Why do you assume I’m human?
I wasn’t born; I was created just like this.
First I was an idea. Then I came into being, charged with a very important task.

I’ve come to find the monster.

A dark, distinctive and addictively compelling novel set in fin-de-siecle Vienna and Nazi Germany - with a dizzying final twist.

Vienna, 1899. Josef Breuer - celebrated psychoanalyst - is about to encounter his strangest case yet. Found by the lunatic asylum, thin, head shaved, she claims to have no name, no feelings - to be, in fact, not even human. Intrigued, Breuer determines to fathom the roots of her disturbance.

Years later, in Germany, we meet Krysta. Krysta's Papa is busy working in the infirmary with the 'animal people', so little Krysta plays alone, lost in the stories of Hansel and Gretel, the Pied Piper, and more. And when everything changes and the world around her becomes as frightening as any fairy tale, Krysta finds her imagination holds powers beyond what she could have ever guessed...

Eliza Granville was born in Worcestershire and currently lives in Bath. She has had a life-long fascination with the enduring quality of fairytales and their symbolism, and the idea for Gretel and the Dark was sparked when she became interested in the emphasis placed on these stories during the Third Reich

Gretle and the Dark

Gretel and the Dark extract

It is many years before the Pied Piper comes back for the other children. Though his music has been silenced, still thousands are forced to follow him, young, old, large, small, everyone... even the ogres wearing ten-league boots and cracking whips, even their nine-headed dogs. We are the rats in exodus now and the Earth shrinks from the touch of our feet. Spring leaves a bitter taste. All day, rain and people fall; all night, nixies wail from the lakes. The blood-coloured bear sniffs at our heels. I keep my eyes on the road, counting white pebbles, fearful of where this last gingerbread trail is leading us.

Has the spell worked? I think so: coils of mist lap at our ankles, rising to mute all sounds, swallowing everyone around us whole. When the moment comes, we run blind, dragging the Shadow behind us, stopping only when my outstretched hand meets the rough bark of pine trunks. One step, two, and we’re inside the enchanted forest, the air threaded with icy witch-breaths.

The day collapses around us. Phantom sentries swoop from the trees demanding names but our teeth guard the answers so they turn away, flapping eastward in search of the cloud-shrouded moon. Roots coil, binding us to the forest floor. We crouch in a silence punctuated by the distant clatter of stags shedding their antlers.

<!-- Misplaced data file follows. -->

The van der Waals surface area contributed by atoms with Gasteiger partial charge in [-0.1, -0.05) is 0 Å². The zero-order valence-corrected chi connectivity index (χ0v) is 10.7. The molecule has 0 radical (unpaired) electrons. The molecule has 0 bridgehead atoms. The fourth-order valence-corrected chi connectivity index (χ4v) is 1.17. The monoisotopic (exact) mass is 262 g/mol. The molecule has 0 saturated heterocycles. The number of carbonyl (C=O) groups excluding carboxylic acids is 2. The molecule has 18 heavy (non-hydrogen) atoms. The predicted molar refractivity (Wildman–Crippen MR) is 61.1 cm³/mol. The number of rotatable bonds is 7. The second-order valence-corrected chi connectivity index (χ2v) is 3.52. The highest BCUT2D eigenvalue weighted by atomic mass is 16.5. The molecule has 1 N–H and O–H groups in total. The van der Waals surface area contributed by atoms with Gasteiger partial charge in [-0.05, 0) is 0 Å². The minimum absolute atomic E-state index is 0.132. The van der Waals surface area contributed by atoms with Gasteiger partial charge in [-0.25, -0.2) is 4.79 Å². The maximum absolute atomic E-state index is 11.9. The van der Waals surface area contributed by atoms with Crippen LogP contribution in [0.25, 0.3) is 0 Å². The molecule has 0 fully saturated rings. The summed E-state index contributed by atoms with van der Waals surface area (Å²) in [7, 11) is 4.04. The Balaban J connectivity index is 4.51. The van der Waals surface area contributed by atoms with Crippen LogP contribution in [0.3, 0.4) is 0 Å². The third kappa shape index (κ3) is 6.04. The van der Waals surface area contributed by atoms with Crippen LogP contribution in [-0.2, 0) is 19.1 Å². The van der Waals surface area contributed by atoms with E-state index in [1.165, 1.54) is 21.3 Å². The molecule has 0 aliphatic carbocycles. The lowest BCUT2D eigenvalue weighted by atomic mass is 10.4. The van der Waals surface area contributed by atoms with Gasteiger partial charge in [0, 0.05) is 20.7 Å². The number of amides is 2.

We wake, uneaten. Every trace of mist has been sucked away by the sun. The landscape seems empty. We haven’t come far: I can see where the road runs but there’s no sign of anything moving along it. It’s quiet until a cuckoo calls from deep within the trees.

To read the full extract click here.

Q&A with Eliza Granville

What was the original inspiration for Gretel and the Dark? Quite out of the blue, my imagination served up an image of a displaced and naked young girl. I can’t explain this - and am not sure I want to. This is the third piece of writing such a girl has sparked (the others are a novella, Snatchling, and a short story). This particular version had a barcode on her arm. I intended to use it for a work of science fiction. However, when I substituted the tattoo, everything else fell into place.

How did you set about researching your novel? Have you ever visited any of the places referenced in the novel and how did this affect the writing process? I first visited Vienna and parts of Germany in the 1960s and early 1970s. The mood then was very different to that of the 21st century and I suspect very different to 1899 and the 1940s. Much of the work on Vienna had to be done through research of old maps. Some of the research on the Nazi era was very gruelling.

How did you come to be interested in Grimms’ Fairy Tales and in what context did you begin researching them? I have always been interested in all fairy tales, and in folk lore. My interest deepened when I realised that each of my children had a favourite tale - which they insisted on hearing repeatedly - and that in many cases the story revealed something of their concerns or preoccupations. The beginnings of serious research into fairy tales (not exclusively those of the Grimm brothers) began when I was an undergraduate at Dartington College.

How did the interpretation of Grimms’ fairy tales and their role in German culture change between the Grimm brothers’ lifetime and the years of the Third Reich? I believe that emphasis was increasingly laid on traits such as stringent discipline, obedience, authoritarianism, violence and cruelty, things that already existed in the stories but were, in situ, partially tempered by other factors. The German writer Günther Birkenfeld considered that anyone examining the tales would understand how the German people were able to bring themselves to perpetrate the atrocities of the camps. The Allied commanders banned the book in schools after the war, arguing that they had found the roots of Nazism in the Grimms' world.

What was the attitude towards these fairy tales in other European countries like France and England, in the 19th century and at the end of the Second World War? A very interesting question. One that I can’t answer. I do know that the Victorians almost wiped out the English fairytale, substituting ‘improving’ Sunday school type stories. The fairytale form was used in order to direct propaganda at children during the Vichy administration in France.

To read the full interview click here.